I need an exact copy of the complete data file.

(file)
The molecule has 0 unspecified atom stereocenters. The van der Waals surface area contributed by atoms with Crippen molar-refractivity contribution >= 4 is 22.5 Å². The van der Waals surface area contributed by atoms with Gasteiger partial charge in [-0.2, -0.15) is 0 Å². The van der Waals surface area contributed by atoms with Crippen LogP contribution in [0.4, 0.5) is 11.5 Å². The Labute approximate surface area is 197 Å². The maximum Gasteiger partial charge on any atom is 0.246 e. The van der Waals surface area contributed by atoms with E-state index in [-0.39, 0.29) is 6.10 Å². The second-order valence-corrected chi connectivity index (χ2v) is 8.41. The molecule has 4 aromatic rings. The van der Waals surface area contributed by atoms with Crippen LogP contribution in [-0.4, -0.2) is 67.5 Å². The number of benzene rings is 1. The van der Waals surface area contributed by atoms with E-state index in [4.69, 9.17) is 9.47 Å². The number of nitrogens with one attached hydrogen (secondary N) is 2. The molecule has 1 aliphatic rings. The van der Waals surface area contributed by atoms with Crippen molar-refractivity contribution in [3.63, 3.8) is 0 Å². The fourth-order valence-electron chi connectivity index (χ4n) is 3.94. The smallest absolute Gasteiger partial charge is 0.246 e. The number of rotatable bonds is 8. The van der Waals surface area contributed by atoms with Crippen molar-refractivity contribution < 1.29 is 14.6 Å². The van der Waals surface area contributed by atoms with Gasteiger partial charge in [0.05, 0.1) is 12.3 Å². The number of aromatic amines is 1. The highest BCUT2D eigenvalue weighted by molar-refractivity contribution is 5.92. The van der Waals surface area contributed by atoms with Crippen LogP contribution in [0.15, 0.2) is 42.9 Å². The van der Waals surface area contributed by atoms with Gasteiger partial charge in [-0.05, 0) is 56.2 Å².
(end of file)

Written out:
The molecule has 0 unspecified atom stereocenters. The van der Waals surface area contributed by atoms with Crippen molar-refractivity contribution >= 4 is 22.5 Å². The van der Waals surface area contributed by atoms with Gasteiger partial charge in [-0.2, -0.15) is 0 Å². The van der Waals surface area contributed by atoms with Crippen LogP contribution in [0.4, 0.5) is 11.5 Å². The Labute approximate surface area is 197 Å². The maximum Gasteiger partial charge on any atom is 0.246 e. The van der Waals surface area contributed by atoms with E-state index in [-0.39, 0.29) is 6.10 Å². The second-order valence-corrected chi connectivity index (χ2v) is 8.41. The molecule has 4 aromatic rings. The van der Waals surface area contributed by atoms with Crippen LogP contribution in [-0.4, -0.2) is 67.5 Å². The number of benzene rings is 1. The van der Waals surface area contributed by atoms with E-state index in [4.69, 9.17) is 9.47 Å². The number of nitrogens with one attached hydrogen (secondary N) is 2. The molecule has 1 aliphatic rings. The van der Waals surface area contributed by atoms with Crippen molar-refractivity contribution in [3.63, 3.8) is 0 Å². The fourth-order valence-electron chi connectivity index (χ4n) is 3.94. The smallest absolute Gasteiger partial charge is 0.246 e. The number of rotatable bonds is 8. The van der Waals surface area contributed by atoms with Crippen molar-refractivity contribution < 1.29 is 14.6 Å². The van der Waals surface area contributed by atoms with Gasteiger partial charge in [0.05, 0.1) is 12.3 Å². The number of aromatic amines is 1. The highest BCUT2D eigenvalue weighted by molar-refractivity contribution is 5.92. The van der Waals surface area contributed by atoms with Crippen LogP contribution in [0.15, 0.2) is 42.9 Å². The van der Waals surface area contributed by atoms with Gasteiger partial charge in [-0.05, 0) is 56.2 Å².